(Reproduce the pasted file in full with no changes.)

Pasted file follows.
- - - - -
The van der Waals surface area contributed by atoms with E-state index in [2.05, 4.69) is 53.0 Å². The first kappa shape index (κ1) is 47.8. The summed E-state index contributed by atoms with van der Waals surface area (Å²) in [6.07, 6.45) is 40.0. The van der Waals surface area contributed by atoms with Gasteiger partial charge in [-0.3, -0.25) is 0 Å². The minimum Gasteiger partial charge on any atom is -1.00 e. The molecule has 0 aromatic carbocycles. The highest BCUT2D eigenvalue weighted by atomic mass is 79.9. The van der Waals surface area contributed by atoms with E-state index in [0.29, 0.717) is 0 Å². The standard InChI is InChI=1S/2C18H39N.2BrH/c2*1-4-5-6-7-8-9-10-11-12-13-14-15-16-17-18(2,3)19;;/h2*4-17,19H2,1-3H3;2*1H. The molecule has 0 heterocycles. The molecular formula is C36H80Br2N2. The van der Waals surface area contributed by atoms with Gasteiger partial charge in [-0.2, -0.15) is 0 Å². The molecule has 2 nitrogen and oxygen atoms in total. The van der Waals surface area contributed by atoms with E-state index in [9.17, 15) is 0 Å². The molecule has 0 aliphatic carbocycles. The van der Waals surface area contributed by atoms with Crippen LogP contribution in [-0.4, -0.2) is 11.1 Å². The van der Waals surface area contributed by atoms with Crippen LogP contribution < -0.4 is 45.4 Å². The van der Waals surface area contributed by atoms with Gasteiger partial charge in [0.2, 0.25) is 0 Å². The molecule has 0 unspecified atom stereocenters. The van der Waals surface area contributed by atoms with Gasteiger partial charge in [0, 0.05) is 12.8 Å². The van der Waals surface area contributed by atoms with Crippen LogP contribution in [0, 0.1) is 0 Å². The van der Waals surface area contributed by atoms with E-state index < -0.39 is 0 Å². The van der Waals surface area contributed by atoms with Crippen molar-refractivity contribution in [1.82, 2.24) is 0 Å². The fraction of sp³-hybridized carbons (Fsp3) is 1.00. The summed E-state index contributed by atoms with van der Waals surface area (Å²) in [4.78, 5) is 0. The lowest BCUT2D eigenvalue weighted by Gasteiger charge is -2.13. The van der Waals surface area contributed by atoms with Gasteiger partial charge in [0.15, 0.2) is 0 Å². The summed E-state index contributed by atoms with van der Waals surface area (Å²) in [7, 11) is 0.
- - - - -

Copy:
The van der Waals surface area contributed by atoms with E-state index in [2.05, 4.69) is 53.0 Å². The first kappa shape index (κ1) is 47.8. The summed E-state index contributed by atoms with van der Waals surface area (Å²) in [6.07, 6.45) is 40.0. The van der Waals surface area contributed by atoms with Gasteiger partial charge in [-0.3, -0.25) is 0 Å². The minimum Gasteiger partial charge on any atom is -1.00 e. The molecule has 0 aromatic carbocycles. The highest BCUT2D eigenvalue weighted by atomic mass is 79.9. The van der Waals surface area contributed by atoms with E-state index in [0.29, 0.717) is 0 Å². The standard InChI is InChI=1S/2C18H39N.2BrH/c2*1-4-5-6-7-8-9-10-11-12-13-14-15-16-17-18(2,3)19;;/h2*4-17,19H2,1-3H3;2*1H. The molecule has 0 heterocycles. The molecular formula is C36H80Br2N2. The van der Waals surface area contributed by atoms with Gasteiger partial charge in [-0.2, -0.15) is 0 Å². The molecule has 2 nitrogen and oxygen atoms in total. The van der Waals surface area contributed by atoms with E-state index in [9.17, 15) is 0 Å². The molecule has 0 aliphatic carbocycles. The van der Waals surface area contributed by atoms with Crippen LogP contribution in [-0.4, -0.2) is 11.1 Å². The van der Waals surface area contributed by atoms with Crippen LogP contribution < -0.4 is 45.4 Å². The van der Waals surface area contributed by atoms with Gasteiger partial charge in [0.2, 0.25) is 0 Å². The molecule has 0 unspecified atom stereocenters. The van der Waals surface area contributed by atoms with Gasteiger partial charge in [0, 0.05) is 12.8 Å². The van der Waals surface area contributed by atoms with Crippen LogP contribution in [0, 0.1) is 0 Å². The van der Waals surface area contributed by atoms with E-state index < -0.39 is 0 Å². The van der Waals surface area contributed by atoms with Crippen molar-refractivity contribution in [1.82, 2.24) is 0 Å². The fraction of sp³-hybridized carbons (Fsp3) is 1.00. The summed E-state index contributed by atoms with van der Waals surface area (Å²) in [4.78, 5) is 0. The lowest BCUT2D eigenvalue weighted by Gasteiger charge is -2.13. The van der Waals surface area contributed by atoms with Gasteiger partial charge in [0.15, 0.2) is 0 Å². The summed E-state index contributed by atoms with van der Waals surface area (Å²) in [7, 11) is 0.